Back in the day (the day meaning when I was in grade school through high school in the early to mid 80s) the terms were generally used interchangeably. There was some distinction, but not the microfine nuanced discrimination between the terms seen today. Geek, nerd, dork and dweeb were all used in a derogatory manner to describe someone with social ineptness of one form or another. Nerds were generally smarter socially inept people. Depending on the person casting the insult, geek, dork and dweeb may or may not have been associated with a degree of intelligence. Particularly dork: that term was least often linked to intelligence. Nerd was most often linked. Geek and dweeb were in the middle. But, there were no absolute rules. It was just as the insulter saw fit to deliver the most harm to the insulted. That’s my take on it. Peace.


  3. Matt

    Interesting article, but I feel that you haven’t taken into account that these terms are culturally salient. The fact that so many individuals are attempting to differentiate between the two shows that there is some sort of constant. I do agree that social categories can vary from person to person, but there still has to be an underlying schema or the category would soon fail to exist. As an anthropologist, you must admit that an ethnographer cannot rely only on self-definition. Because each individual must provide a social face, then the labels placed on them by others are just as important. Culture is negotiated and constantly changing, but within the boundaries that the culture allows.


    1. thegeekanthropologist

      Relying on self-definition, instead of categorizing people, allows for the many various definitions of social categories to emerge from fieldwork. Ethnographers can adopt various approaches to research. On one hand, and this is a common approach, I agree, the ethnographer can develop and refine categories through a thorough exploration of literature (theory and other related ethnographic cases). He can later apply these categories to participants who take part in the research. These categories are put through the test through the research project. Participants may or may not recognize themselves through these categories, as they were built prior to fieldwork and on an exploration of literature.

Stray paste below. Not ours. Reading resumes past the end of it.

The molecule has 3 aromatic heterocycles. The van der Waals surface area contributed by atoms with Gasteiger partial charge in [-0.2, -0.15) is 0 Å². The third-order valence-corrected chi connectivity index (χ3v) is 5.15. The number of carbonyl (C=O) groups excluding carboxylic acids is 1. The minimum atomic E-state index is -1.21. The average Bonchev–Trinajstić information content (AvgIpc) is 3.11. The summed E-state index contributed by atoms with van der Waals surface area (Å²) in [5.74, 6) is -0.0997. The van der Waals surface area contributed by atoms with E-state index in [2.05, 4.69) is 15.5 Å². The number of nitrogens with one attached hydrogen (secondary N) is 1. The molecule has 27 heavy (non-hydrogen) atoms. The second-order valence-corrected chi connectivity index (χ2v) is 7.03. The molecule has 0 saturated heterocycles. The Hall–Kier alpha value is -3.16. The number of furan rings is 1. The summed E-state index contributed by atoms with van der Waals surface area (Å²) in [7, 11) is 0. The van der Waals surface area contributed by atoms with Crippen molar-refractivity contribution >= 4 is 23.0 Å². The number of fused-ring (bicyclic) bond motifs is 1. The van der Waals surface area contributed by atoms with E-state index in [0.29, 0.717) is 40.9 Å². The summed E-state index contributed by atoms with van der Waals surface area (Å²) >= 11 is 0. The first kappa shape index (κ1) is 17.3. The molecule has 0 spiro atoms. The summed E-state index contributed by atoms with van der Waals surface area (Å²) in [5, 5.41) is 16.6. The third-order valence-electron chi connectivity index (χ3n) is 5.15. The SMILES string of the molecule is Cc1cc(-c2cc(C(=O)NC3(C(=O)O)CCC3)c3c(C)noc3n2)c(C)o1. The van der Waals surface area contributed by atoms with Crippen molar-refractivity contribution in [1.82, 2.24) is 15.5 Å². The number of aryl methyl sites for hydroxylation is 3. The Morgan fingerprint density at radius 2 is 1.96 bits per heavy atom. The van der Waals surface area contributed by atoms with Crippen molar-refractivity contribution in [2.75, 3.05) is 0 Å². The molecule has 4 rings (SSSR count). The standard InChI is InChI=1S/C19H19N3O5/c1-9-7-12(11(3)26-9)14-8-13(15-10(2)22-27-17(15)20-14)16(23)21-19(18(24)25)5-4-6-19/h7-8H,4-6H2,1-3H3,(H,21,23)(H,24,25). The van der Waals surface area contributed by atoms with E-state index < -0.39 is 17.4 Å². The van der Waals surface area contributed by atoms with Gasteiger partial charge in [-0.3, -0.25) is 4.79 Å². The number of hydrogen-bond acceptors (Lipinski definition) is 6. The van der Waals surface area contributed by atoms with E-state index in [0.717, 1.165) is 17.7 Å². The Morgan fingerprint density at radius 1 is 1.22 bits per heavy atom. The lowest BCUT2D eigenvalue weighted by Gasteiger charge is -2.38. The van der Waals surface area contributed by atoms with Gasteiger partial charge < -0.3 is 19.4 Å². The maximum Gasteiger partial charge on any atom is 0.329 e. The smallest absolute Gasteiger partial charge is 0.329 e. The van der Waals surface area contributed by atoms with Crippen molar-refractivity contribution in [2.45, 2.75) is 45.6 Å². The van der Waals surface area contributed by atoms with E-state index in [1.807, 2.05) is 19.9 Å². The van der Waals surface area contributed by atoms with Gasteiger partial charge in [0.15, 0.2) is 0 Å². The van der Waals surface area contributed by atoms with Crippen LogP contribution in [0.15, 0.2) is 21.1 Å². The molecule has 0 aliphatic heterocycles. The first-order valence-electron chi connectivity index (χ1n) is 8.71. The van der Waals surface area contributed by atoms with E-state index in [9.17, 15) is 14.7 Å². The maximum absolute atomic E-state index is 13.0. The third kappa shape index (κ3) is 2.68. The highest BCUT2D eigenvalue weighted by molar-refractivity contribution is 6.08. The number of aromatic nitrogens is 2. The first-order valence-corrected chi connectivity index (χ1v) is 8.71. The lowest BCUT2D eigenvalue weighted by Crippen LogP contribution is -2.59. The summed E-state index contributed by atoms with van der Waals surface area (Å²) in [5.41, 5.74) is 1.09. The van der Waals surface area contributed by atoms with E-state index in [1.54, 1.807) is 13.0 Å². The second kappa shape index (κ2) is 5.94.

On the other hand, it is also possible to allow social categories to emerge from the field and stick more closely to people’s accounts and discourse. Grounded theory proposed a form of this, and lately the ontological turn in anthropology has deepened this idea.

      I agree that the fact that nerds and geeks are differentiated implies that there is at least a constant in the fact that they are not considered the same. How they are defined, however, varies immensely. I also agree that culture is negotiated and constantly changing. Popular culture, especially, is intensely submitted to the pressures of the market, being used and transformed by the rules of profit.

      As I suggest relying on self-definition, I am expressing that I will not be exploring a limited portion of geekdom or nerdom that fits in my definition of these categories, but that I will explore anything that is tagged accordingly. My aim is to study all the facets of these categories. In addition, my purpose shall not be to quickly build my own definitions of these categories, but to collect their many existing definitions instead.

      I may not have expressed this clearly in my post, however, and thank you for commenting. I should further detail what I meant in another post about my approach, which I keep delaying because there are so many interesting topics to write about.

      Thanks for commenting!


      1. Matt